Wednesday, April 16, 2014

Life After Windsor


It has been just eight months since the United States Supreme Court issued its landmark ruling in U.S. v. Windsor (570 U.S. ____ (2013)), but the effects of the decision have been significant and widespread.  In Windsor, the Court partially invalidated the Defense of Marriage Act (DOMA).  Enacted in 1996, DOMA contained two key provisions intended to “defend” marriage: section 2 of the Act gave individual states the power to recognize, or not recognize, same-sex marriages validly performed in other states or jurisdictions; section 3 specifically defined marriage as between one man and one woman.  In Windsor, the Court invalidated section 3 of the Act, but section 2 remains in place. 

While Windsor made it clear that federal law now recognizes same sex marriages, it left us with the question of how the marital status of same-sex couples will be determined.  Does “marriage” require residency in a state that recognizes same-sex marriages?  Or are same sex couples who marry in states that recognize same sex marriages considered married for purposes of federal law?  Since Windsor, federal agencies have been left to promulgate rules to flesh out this issue.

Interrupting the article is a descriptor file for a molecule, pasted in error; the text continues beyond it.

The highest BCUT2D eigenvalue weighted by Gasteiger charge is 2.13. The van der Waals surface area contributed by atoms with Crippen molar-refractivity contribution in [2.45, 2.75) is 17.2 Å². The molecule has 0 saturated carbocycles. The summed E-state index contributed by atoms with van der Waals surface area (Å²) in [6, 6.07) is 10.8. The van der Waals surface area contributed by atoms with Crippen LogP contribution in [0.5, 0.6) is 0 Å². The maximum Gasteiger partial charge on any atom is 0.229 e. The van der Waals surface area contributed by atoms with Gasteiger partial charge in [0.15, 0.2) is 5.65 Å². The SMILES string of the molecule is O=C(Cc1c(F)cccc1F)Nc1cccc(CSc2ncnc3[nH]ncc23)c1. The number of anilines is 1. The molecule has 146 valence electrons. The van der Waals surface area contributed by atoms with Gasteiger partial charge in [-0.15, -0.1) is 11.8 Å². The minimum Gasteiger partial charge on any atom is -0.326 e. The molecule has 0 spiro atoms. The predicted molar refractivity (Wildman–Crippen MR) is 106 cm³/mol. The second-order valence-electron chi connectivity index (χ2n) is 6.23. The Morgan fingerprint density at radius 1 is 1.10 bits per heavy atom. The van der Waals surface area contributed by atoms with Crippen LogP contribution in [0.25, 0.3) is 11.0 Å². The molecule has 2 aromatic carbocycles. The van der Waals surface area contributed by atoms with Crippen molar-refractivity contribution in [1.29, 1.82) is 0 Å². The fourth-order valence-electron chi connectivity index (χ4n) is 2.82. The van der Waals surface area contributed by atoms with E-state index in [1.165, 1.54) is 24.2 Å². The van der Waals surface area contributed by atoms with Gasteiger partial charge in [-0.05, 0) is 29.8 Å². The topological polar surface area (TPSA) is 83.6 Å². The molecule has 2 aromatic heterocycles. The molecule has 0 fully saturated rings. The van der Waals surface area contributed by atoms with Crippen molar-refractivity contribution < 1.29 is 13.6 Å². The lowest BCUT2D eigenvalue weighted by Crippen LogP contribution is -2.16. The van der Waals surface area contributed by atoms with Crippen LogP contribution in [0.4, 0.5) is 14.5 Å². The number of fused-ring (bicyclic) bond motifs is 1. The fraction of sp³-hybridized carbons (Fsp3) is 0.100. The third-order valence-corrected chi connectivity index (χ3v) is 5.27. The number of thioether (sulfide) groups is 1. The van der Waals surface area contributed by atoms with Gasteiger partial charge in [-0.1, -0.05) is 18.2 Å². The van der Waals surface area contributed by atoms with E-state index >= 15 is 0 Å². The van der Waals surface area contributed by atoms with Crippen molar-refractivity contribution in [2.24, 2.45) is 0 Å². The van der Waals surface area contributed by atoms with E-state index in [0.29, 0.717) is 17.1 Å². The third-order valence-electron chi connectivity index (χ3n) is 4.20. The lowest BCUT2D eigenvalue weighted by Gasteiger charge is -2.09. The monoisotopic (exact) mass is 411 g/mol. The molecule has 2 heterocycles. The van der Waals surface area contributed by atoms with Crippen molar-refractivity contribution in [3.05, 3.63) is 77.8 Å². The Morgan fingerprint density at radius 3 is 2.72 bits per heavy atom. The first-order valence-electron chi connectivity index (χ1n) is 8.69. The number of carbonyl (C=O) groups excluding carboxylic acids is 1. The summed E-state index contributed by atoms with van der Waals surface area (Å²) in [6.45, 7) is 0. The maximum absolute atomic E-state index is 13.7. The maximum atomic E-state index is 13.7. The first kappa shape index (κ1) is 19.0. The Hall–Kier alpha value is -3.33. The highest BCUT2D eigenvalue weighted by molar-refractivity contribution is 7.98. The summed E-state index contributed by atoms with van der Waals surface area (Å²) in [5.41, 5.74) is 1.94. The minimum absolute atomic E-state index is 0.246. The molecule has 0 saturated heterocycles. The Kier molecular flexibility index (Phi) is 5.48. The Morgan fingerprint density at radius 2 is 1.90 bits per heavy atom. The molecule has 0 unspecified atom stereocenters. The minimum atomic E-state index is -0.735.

Most agencies, including the IRS, have adopted the “state-of-celebration” rule, meaning any same-sex couple that marries in a jurisdiction where same-sex marriage is recognized will be considered married under federal law.  For example, if a gay couple from Oregon marries in Washington state (which recognizes same-sex marriages), the IRS will consider the couple to be married for all purposes of federal tax law.

Windsor presents a myriad of opportunities and challenges in the areas of family law and estate planning—particularly during tax season where insurance, gift and estate taxes are concerned.  Issues such as spousal support, property division, qualified domestic relations orders (QDROs), pension and military benefits are also implicated.  For states like Oregon, which recognizes same-sex domestic partnerships but does not recognize same-sex marriages, proper planning is essential, and your estate planning and family law attorney(s) can help you further navigate the complex and ever-changing rules.


Written by John Christianson, Of Counsel, Estate Planning.